Perhaps the reason I was so enthralled by this misstep is that I could sense that there was a good movie in there somewhere. Every time it seemed as if the story was about to pick up, something came along to drag it right back down into a monotonous, slow pace, and things were back to square one. A stronger, more-experienced writer/director might have made something out of this, but what we have instead is a relative newcomer making an interesting, yet ultimately poor film.

Rating for Style: B-
Rating for Substance: C-

 

Image Transfer

 One
Aspect Ratio1.78:1 - Widescreen
Original Aspect Ratioyes
Anamorphicyes


Image Transfer Review: Presented in 1.78:1 anamorphic widescreen, this transfer is far from spectacular, but does feature enough sharp, detailed images to make for a solid effort. The colors are often muted, and shadow and contrast levels solid, but a bit of dirt and grain bog things down at times.

Image Transfer Grade: B-

 

Audio Transfer

 LanguageRemote Access
Dolby Digital
5.1
Englishyes


Audio Transfer Review: The Dolby Digital 5.1 audio isn’t overly impressive, but the surrounds open up a bit to accommodate the nice music. Dialogue is always crystal clear and blends in perfectly with the rest of the sound effects.

Audio Transfer Grade: B

 

Disc Extras

Animated menu with music
Scene Access with 15 cues and remote access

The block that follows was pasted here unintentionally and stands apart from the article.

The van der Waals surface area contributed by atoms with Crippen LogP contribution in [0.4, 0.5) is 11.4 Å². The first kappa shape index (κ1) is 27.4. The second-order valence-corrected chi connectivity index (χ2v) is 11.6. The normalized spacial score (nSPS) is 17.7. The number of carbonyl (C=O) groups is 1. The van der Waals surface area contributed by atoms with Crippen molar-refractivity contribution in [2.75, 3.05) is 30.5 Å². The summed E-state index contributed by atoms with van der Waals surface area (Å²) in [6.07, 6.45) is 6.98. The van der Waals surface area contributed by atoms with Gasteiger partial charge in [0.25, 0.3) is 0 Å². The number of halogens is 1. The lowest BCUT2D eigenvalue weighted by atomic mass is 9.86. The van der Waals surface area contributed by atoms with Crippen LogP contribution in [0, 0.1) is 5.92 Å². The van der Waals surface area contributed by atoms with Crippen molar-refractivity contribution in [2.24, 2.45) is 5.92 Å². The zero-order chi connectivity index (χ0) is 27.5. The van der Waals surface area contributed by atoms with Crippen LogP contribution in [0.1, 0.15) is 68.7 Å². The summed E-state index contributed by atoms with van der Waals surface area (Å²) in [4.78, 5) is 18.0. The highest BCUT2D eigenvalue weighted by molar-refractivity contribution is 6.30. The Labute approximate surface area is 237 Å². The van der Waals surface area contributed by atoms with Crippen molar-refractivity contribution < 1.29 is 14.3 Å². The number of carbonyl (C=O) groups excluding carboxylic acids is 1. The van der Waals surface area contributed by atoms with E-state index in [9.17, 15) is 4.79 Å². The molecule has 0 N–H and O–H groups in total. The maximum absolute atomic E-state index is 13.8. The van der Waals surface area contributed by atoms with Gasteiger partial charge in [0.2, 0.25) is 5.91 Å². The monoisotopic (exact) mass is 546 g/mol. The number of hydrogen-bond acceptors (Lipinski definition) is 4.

Music/Song Access with 16 cues
Subtitles/Captions in English, Spanish with remote access
1 Original Trailer(s)
2 Other Trailer(s) featuring Stuck, Y.P.F.
14 Deleted Scenes
1 Documentaries
1 Feature/Episode commentary by Writer/Director Amy Talkington
Packaging: Keep Case
Picture Disc
1 Disc
1-Sided disc(s)
Layers: dual

Extras Review: The extras begin with Making “The Night of the White Pants. This 17-minute piece is a detailed, behind-the-scenes look at the film, and it blends cast and crew interviews with on-set footage to give us a great idea at what went into the overall production.

An audio commentary with Writer/Director Amy Talkington is also here. This track is rather uninspired, but Talkington does cover quite a bit of ground and keeps things generally interesting.

There’s also a text-based piece “About the Music” that includes the ability to jump to a specific scene in the film that includes a given tune. We also get 14 deleted scenes that include optional commentary with Talkington, and the theatrical trailer for The Night of the White Pants.

Extras Grade: C+

 

Final Comments

Good movies involving dysfunctional families are prevalent in Hollywood these days, but The Night of the White Pants isn’t among the better of those films. Still, the potential for a solid film is evident, and those of you up for a challenge still might want to check it out on Image’s new DVD.